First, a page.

So here we go. After nine months on the launch pad, Britain finally engaged the most famous ignition sequence in diplomatic history.
At 12.29 pm London time, the Prime Minister’s Article 50 letter was delivered in Brussels and the countdown began. After nine months of meticulous legal, technical and political preparation, the engines switched on and are today firing in an irreversible crescendo.
The negotiations are now underway, and when they are complete this country will have lift off – blast off – for an extraordinary voyage.
We are all going together on a mission to create new friendships, to rekindle old relationships, to search for new trading opportunities as this country was able to do for hundreds of years – and all the while preserving what is most advantageous, to both sides, in our longstanding partnership with Europe.
This is our country’s chance to rediscover its role as a truly global Britain. In taking this step, the Government is acting in keeping with Britain’s deepest instincts and history. Above all, we are acting in accordance with this country’s ancient tradition of parliamentary democracy – the fundamental belief that ordinary people should both be able to identify, and have the power to remove, those who make their laws.
It is in many ways a historic and – at least as I see it – a magnificent moment.
And yet in saying that, and in expressing my own enormous pride and excitement at what we are doing, I must accept that there are millions who do not feel the same way. All of us, whatever side we were on, will have friends or family who felt differently about the referendum.
I know that there will be huge numbers who still feel the vestiges of apprehension; and so I want to stress that if we are to make a success of these negotiations – as we assuredly can and must – then it is vital that we unite behind the PM in her approach, and above all that we are confident. We have every reason, in reality, to be brimming with confidence.
It is clear that it was wise of the PM to wait before triggering Article 50, because that has given us time to prepare the ground, especially with our EU friends and partners. We have spent the last nine months exhaustively explaining the first point the PM makes in her letter: that the UK does not seek to disrupt or undermine the EU, and that on the contrary we want to see it succeed and prosper.
We have a Churchillian vision of a strong and united EU buttressed by a strong UK. As the PM has said so many times, we may be leaving the EU, but we are not leaving Europe – and since the UK accounts for 16 per cent of EU GDP, 20 per cent of EU defence spending and 25 per cent of the EU’s aid budget, it is clearly important – for both sides – that the EU and the UK should have the closest possible alliance and understanding.
"What we are looking for is not a divorce, not a dissolution of the emotional and psychological bonds between Britain and our European friends"
It is our clear desire and intention that we should continue to play a role as one of the indispensable guarantors of peace and stability in our continent. We want to continue to work with our counterparts on defence cooperation, intelligence sharing, counter-terrorism, foreign policy coordination – and much else besides – on an intergovernmental level.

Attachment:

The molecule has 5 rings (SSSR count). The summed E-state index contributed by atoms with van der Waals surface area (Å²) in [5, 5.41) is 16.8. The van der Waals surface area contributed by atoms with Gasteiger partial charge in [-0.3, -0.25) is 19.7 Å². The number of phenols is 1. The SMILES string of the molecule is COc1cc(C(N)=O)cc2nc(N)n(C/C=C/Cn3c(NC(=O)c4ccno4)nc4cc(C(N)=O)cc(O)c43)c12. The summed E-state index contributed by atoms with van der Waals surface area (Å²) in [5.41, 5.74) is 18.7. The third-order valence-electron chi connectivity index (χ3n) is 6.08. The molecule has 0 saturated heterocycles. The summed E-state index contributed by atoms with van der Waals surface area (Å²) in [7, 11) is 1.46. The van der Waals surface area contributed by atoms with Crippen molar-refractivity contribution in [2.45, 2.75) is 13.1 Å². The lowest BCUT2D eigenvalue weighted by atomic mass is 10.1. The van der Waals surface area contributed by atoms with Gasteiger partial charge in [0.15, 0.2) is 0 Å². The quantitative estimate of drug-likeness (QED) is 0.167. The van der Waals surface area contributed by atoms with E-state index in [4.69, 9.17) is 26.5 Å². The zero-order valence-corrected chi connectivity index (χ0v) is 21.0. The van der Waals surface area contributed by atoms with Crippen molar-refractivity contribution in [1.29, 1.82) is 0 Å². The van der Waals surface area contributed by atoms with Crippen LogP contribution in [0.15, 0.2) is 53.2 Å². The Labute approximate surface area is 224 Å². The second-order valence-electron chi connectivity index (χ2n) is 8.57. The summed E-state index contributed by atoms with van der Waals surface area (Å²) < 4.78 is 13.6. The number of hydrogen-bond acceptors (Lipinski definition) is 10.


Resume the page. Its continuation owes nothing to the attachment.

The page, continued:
At the same time, the PM is right to spell out her vision of a Britain outside the single market – and outside the EU legal order – but able none the less to continue the trading relationship that is so important for businesses and consumers both sides of the Channel.
As I never tire of saying, we are massive net consumers of EU goods. It is manifestly in the interests of everyone in both the EU and the UK that we do a deal, just as it is in our mutual interests to look after both the EU nationals in the UK and the UK nationals in the rest of the EU.
What we are looking for is not a divorce, not a dissolution of the emotional and psychological bonds between Britain and our European friends, but a transition to a new relationship. The PM calls it a “deep and special partnership”, and I believe that concept should be overwhelmingly appealing to the vast majority of people both in this country and on the continent.
The world will be looking at all of us in Europe, and they will be judging how we handle these negotiations; it will be hugely in our interests as Europeans if we put aside any temptation towards recrimination and rancour, and develop our new partnership with speed, and energy and imagination.
It can be done. And then the UK will have what I believe will be the best of both worlds. We will still be friends and partners of the EU, trading more busily than ever, but we will also be able to take back control of our system of government and law-making. We will also take back control of our borders, and substantial sums of cash.
And we will take back control of our trade policy. At a time when growth of global trade has been slowing, this country can resume the role it once had – as the foremost agitator for free trade and its benefits, not just in Europe but around the world.
There is no other country on earth that has so many ties with the rest of the planet; no other large rich country that has so many of its people already living abroad. We have ties – not least with fast-growing Commonwealth countries – that are just waiting to be strengthened and developed.
The UK is already a leader in so many sectors where the potential markets are immense. Now is the time to believe in ourselves, to back Britain, and to do a deal that is good for Europe, for Britain and for the world.